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BNS Jinny and that twinkle in her eyes

CAGAYAN DE ORO CITY (PIA)--The twinkle in her eyes when she shares about her five children, and how she raised them alone after her estranged husband left her while pregnant with their fifth child, did not leave a trace of resentment, not at all.

It’s not that she did not file for a case against her husband, she did. She even got him imprisoned for seven years for not providing for his five children, and the youngest a baby at that time. In fact, she really wanted to physically hurt him.

But she turned her attention to her kids.

“I have good kids. I always tell them during dinner to focus on their studies and not become like me who is only a high school graduate,” she shared while the Regional Nutrition Evaluation Team led by the National Nutritional Council (NNC) interviewed her for monitoring and evaluation.

Jinny B. Oco, Barangay Nutrition Scholar (BNS) of barangay Malabaylabay, El Salvador City shares one of the occurring problems in their barangay is teenage pregnancy. There are about three new teenagers Grade 10 and 11 who got pregnant last year.

“Depende siguro na sa ginikanan kay ako maymay gyud pirmi. Kabalo sila sa kalisod. Akong kamagulangan nahimong papa. Akong kamagulangan grade 6 gibyaan. Pag high school gipa-entra nako og hilak siya sa baol, kay gipagpugas man namo sa mais. Dili ko ani magsilbi Ma, maypag mutiwas ko ani pag-eskwela.”

(It probably depends on the parents because I always talk to my kids. They know how hard life is. My eldest acted as the father. My eldest was left by their father at 6 years old. When she entered highschool, I put her to work in the corn fields. She said, I can’t do this Ma, I’d rather finish my studies)

Now, she has a college graduate with an education course. Although, her eldest is applying for the police, she currently works at the City Health Office, nevertheless, Jinny is happy and proud that her efforts have not put in vain. Meanwhile her other kids are in school and studying.

Jinny works in one of the factories in El Salvador City and also holds the responsibility of a BNS who coordinates, monitors and implements the nutrition programs of the barangay.

It’s quite a lot to handle, but Jinny said, she is happy to serve her community. She does house to house visits especially to mothers who have malnourished children.

“I conduct feeding for 120 days, I really put effort in it. I make porridge for them. Sometimes, my kids will send the porridge to their homes while they still had module classes. And we will not leave until the malnourished child eats the food,” she said.

There is no problem with convincing the mothers to have their children weighed. Jinny established a regular Operation Timbang Plus (OPT) where she weighs in 0-59 months old children based on their age and height.

In fact, they would love their kids to be malnourished so that they can be a beneficiary of the feeding program.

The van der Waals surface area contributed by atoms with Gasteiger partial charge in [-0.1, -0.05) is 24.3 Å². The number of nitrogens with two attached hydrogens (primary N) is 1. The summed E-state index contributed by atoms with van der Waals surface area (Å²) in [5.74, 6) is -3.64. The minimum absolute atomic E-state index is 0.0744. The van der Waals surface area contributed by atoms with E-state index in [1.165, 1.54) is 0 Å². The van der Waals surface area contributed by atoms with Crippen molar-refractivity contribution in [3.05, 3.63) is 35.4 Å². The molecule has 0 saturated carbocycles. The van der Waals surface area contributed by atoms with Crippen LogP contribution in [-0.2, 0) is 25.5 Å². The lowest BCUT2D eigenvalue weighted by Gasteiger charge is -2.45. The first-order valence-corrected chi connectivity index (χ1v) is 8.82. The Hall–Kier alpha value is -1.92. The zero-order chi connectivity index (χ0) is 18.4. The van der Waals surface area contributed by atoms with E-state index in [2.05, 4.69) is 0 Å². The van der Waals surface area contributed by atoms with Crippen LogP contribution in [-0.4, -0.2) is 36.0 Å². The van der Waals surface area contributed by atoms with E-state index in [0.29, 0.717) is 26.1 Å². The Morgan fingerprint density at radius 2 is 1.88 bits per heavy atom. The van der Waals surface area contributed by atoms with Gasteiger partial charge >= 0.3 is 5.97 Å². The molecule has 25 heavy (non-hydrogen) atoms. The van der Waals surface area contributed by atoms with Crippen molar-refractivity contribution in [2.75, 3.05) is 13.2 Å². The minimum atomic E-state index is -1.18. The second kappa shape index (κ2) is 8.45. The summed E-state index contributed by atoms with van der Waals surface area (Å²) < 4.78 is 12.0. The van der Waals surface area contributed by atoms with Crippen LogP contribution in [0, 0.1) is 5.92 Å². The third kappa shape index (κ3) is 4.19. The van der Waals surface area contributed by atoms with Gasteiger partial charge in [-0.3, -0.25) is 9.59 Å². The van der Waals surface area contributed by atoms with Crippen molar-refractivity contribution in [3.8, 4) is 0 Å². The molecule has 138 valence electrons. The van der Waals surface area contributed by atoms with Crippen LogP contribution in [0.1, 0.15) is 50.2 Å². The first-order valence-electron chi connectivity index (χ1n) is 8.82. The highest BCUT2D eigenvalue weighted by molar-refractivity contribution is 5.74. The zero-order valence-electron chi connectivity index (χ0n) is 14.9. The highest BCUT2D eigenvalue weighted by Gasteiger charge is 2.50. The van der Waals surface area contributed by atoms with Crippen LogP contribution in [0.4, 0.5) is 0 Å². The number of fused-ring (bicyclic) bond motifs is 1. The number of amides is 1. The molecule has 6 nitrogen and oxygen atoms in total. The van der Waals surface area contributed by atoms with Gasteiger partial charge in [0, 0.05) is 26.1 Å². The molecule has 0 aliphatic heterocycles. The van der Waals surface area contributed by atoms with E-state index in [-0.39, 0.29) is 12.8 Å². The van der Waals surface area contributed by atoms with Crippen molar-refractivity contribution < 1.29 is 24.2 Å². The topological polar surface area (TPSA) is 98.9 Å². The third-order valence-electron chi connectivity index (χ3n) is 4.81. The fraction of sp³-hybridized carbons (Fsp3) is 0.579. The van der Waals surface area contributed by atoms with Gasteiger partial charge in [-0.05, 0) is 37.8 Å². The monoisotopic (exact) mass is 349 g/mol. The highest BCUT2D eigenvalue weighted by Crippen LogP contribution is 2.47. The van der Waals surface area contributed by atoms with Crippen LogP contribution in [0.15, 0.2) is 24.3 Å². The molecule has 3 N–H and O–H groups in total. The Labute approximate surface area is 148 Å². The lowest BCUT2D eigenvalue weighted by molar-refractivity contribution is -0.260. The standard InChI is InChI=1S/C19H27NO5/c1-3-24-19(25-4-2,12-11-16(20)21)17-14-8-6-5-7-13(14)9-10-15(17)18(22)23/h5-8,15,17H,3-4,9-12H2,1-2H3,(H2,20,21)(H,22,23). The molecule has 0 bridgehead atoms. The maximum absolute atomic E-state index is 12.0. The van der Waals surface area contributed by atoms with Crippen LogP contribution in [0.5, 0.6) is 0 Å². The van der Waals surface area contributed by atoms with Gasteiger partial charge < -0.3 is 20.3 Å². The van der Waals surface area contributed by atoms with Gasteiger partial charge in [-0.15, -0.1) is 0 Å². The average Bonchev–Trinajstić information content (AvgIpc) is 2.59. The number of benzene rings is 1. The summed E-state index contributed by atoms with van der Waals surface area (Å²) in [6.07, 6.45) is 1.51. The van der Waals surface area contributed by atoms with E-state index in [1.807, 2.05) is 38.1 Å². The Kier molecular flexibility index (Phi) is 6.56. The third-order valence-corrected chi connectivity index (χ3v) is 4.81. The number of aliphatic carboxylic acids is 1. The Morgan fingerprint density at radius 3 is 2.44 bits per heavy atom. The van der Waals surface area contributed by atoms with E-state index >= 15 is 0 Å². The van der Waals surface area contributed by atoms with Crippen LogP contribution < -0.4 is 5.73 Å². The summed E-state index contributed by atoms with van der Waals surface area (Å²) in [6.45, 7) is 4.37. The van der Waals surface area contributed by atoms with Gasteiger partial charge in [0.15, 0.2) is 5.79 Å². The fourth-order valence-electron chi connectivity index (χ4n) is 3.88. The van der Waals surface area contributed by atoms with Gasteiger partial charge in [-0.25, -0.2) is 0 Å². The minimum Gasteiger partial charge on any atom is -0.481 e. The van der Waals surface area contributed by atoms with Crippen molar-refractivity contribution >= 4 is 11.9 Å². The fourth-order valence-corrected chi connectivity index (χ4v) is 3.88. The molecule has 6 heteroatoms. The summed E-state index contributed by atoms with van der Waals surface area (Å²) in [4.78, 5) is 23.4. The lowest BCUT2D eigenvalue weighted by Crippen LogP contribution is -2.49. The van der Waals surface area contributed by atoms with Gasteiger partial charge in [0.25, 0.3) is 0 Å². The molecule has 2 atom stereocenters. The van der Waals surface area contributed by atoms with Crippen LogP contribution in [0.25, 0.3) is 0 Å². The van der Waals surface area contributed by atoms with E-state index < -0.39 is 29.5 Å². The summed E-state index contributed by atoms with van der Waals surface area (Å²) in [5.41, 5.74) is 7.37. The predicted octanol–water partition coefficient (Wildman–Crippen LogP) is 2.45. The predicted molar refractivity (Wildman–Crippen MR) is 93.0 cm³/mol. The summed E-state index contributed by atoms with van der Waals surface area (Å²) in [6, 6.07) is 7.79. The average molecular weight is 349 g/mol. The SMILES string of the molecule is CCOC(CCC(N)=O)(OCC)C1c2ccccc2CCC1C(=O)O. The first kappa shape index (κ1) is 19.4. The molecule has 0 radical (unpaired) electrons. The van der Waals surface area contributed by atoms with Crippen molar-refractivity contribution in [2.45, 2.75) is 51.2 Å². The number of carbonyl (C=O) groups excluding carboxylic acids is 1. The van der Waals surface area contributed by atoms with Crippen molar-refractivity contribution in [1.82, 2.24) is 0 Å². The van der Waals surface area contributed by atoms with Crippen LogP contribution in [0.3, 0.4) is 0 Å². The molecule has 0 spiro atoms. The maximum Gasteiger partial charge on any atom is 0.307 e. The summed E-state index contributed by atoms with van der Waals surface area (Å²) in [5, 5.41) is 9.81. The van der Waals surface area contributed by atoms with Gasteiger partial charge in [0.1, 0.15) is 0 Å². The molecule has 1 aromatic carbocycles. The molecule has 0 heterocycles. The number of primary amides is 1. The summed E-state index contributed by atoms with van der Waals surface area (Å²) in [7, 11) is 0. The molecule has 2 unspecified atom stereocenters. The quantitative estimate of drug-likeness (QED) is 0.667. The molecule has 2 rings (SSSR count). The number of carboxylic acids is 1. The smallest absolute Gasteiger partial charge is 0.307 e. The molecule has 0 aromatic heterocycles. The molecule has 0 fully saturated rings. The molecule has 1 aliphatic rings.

Food on the table is scarce so Jinny urged families to put up a vegetable garden in their backyard. “It’s how I survived with five kids and no husband to help me,” she said.

“Sa una gagmay pa akong mga bata, unsa akong gibuhat, sige lang ko utan kalamunggay, kanang ginamos bale P5 isa gyud na ka semana. Wala man gani na-malnourish akong mga anak. Mao na akong ginaistorya sa ila, kaluoy sa Ginoo, naa na'y garden ilang luyo, mga bata sige na sila og utan,” she shared.

(Long time ago when my kids were little, what I did was that I just cooked Kalamunggay and ginamos worth P5 good for one week. My children did not become malnourish. That’s what I tell them ma’am, with God’s grace they have gardens in their backyard and the kids always have vegetables)

Jinny also has her own initiatives aside from backyard gardening, because some mothers would say, they can’t afford rice how much more milk for their young ones. So, she built a mini fish pond near her nutrition office in the barangay and filled it with Tilapia fish. She also has one in her own backyard.

“Giantosan nako na og bahog-bahog. Wala nako gibaligya kay para sa malnourish,” she said.

(I put an effort to feed the fish. I did not sell them because they are for the malnourished)

She also has quail eggs and MannaPack as feeding ingredients for underweight in her barangay.

The MannaPack story is quite interesting because his supplier is his estranged husband. Although they have been separated for more than 10 years now, her kids still goes to their father.

“While he knows that I am working in nutrition, and his employers are foreigners, he is given one box per year of MannaPack. He currently works as a guard in a high end subdivision in Cagayan de Oro City. So he gives me the boxes instead and I in turn give it to my malnourished children for feeding,” she explained.

"It was very hard at first. I knew nothing about being a BNS, the paperwork I had to get training from the City Nutrition Action Officer (CNAO) and I have to convince my Barangay Nutrition Committee to prioritize nutrition programs here. They were hesitant at first but now, they understand the importance," she added.

Jinny receives P500 per month as BNS in her barangay. (JMOR/PIA-10)

About the Author

Jasper Marie Rucat

Regional Editor

Region 10

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